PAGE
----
In the previous episode of our miniseries on the upcoming version of DetStudio 2.0, we have presented several interesting innovations. Let’s have a look at further improvements.
There are new possibilities in terms of entering initialisation values. PseDet programmes will be certainly thrilled to find more elaborate options of entering initialisation values for time plans and for the Interpol block. However, this is hardly any news to EsiDet programmers – which is why we implemented the option to enter initialisation values into EsiDet already in the stage of variable definitions as it had been in PseDet. We believe that this innovation will make your work with the DetStudio environment easier and more comfortable.
Another innovation in EsiDet are modules serving to define holidays and days off. There is no need for the programmer to deal with any matrices as in PseDet, nor with hexadecimal codes, etc.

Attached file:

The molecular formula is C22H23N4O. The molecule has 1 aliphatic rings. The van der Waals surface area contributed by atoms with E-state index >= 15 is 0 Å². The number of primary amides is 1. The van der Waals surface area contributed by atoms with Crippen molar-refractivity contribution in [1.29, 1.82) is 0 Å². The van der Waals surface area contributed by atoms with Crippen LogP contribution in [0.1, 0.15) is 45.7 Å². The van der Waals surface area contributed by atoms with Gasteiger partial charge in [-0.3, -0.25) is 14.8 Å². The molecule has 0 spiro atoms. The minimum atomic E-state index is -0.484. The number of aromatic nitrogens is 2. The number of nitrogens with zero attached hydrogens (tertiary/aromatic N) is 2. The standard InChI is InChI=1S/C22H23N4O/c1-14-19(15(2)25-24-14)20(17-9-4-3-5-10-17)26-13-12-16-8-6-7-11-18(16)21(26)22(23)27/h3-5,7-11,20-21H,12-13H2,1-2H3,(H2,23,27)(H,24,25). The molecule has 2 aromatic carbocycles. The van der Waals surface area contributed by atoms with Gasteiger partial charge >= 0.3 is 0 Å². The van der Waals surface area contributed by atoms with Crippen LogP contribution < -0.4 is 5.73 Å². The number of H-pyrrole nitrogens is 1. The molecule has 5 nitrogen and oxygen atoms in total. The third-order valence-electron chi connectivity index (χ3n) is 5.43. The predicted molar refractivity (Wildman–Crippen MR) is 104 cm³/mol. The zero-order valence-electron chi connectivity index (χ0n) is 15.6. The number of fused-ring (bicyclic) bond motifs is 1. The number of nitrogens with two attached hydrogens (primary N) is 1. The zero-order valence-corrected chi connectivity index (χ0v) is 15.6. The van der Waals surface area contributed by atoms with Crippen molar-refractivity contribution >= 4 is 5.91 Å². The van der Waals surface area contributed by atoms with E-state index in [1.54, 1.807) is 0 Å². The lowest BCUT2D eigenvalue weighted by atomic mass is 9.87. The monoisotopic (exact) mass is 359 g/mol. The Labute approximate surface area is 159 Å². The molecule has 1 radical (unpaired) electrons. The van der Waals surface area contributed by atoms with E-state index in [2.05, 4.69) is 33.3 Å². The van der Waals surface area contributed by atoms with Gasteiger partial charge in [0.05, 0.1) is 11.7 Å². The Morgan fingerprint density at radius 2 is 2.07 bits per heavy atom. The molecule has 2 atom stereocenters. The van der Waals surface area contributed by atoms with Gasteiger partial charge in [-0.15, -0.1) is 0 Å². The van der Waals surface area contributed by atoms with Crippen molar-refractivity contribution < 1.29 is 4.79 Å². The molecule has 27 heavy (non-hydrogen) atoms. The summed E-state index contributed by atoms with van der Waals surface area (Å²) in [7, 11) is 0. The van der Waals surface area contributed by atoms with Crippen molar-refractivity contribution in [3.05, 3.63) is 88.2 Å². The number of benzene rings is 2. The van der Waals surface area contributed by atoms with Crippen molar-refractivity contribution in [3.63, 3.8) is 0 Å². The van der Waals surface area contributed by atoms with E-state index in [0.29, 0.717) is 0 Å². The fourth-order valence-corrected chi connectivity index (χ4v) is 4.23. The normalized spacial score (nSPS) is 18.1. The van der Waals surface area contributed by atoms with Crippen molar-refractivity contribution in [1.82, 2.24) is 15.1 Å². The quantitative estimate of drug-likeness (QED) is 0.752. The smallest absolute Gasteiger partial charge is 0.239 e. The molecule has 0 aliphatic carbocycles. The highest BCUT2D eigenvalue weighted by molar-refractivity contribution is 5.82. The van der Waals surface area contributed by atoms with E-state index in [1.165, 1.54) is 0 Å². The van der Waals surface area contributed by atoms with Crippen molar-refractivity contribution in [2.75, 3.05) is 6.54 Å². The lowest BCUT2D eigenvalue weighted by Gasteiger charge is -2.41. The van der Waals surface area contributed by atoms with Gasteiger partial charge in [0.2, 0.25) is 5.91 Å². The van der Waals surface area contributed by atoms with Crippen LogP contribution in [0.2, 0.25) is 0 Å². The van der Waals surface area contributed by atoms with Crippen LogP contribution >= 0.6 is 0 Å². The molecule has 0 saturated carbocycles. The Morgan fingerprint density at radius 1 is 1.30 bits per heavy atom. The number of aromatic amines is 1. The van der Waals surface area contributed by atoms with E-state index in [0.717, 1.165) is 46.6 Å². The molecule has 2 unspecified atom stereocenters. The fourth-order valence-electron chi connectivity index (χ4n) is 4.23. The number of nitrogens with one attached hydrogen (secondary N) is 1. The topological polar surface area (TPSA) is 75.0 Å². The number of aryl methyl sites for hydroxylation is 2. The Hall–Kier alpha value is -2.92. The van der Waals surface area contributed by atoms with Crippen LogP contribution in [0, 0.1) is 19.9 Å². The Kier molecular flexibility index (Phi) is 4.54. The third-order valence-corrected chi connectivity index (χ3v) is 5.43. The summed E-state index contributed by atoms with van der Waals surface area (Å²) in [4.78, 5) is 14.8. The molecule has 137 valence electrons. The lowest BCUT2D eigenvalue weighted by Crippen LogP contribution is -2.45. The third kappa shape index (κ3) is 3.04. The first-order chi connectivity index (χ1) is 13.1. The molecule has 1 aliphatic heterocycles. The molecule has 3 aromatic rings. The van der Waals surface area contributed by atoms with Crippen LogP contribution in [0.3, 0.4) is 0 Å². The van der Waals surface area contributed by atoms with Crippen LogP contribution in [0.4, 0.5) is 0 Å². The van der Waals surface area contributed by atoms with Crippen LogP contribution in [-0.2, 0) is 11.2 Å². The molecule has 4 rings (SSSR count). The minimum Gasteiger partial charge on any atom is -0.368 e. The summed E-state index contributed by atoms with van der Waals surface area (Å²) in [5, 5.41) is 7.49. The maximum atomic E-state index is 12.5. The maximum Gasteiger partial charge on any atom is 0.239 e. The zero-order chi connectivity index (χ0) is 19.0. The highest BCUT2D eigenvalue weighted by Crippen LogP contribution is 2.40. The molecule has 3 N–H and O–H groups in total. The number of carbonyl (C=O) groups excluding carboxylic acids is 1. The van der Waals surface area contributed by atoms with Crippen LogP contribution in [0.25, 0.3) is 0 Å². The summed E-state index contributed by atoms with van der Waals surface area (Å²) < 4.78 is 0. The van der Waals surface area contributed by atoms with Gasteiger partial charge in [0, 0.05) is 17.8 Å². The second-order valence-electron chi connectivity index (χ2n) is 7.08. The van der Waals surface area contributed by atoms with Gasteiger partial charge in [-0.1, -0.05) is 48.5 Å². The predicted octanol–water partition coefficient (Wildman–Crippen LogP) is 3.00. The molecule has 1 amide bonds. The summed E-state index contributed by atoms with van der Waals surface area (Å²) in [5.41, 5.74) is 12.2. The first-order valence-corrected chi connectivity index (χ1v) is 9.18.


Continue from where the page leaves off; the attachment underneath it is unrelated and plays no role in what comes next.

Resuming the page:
In DetStudio 2.0, all you have to do is open the parametrisation of the required block and define holidays or days off in a well-arranged table. In both cases, it is subsequently possible to export the definition and import it in another project.
Editing on the screens is made easier by a well-arranged table with configuration options for colours, dimensions of columns or the font used.
When programming in EsiDet, we can also use various types of processes (same as in PseDet). However, we bring the option to choose three priorities in “Normal” type processes. This allows us to select the order of process execution in a very easy and simple way. We are able to define two Interrupt processes for a single input. In each process, we are also able to select whether it is to respond to the leading edge or trailing edge.
When inserting objects into processes, we use a window that further offers us the option to insert several identical blocks or several different blocks at once. Another innovation is filtering the blocks according to the name entered.
Variables, aliases and blocks can be used exclusively locally, for instance. For the programmer, this means programming a part of the technology only once and subsequently copying it as many times as necessary. And all this with no need to define new variables, aliases or blocks! After we programme a heating line or air-conditioning line into one process, we easily (and within a few seconds) create another heating line or air-conditioning line!
Moreover, the new way of EsiDet programming is designed to minimize the programmer’s need for variables and aliases.
Read the next part of our series on innovations in DetStudio 2.0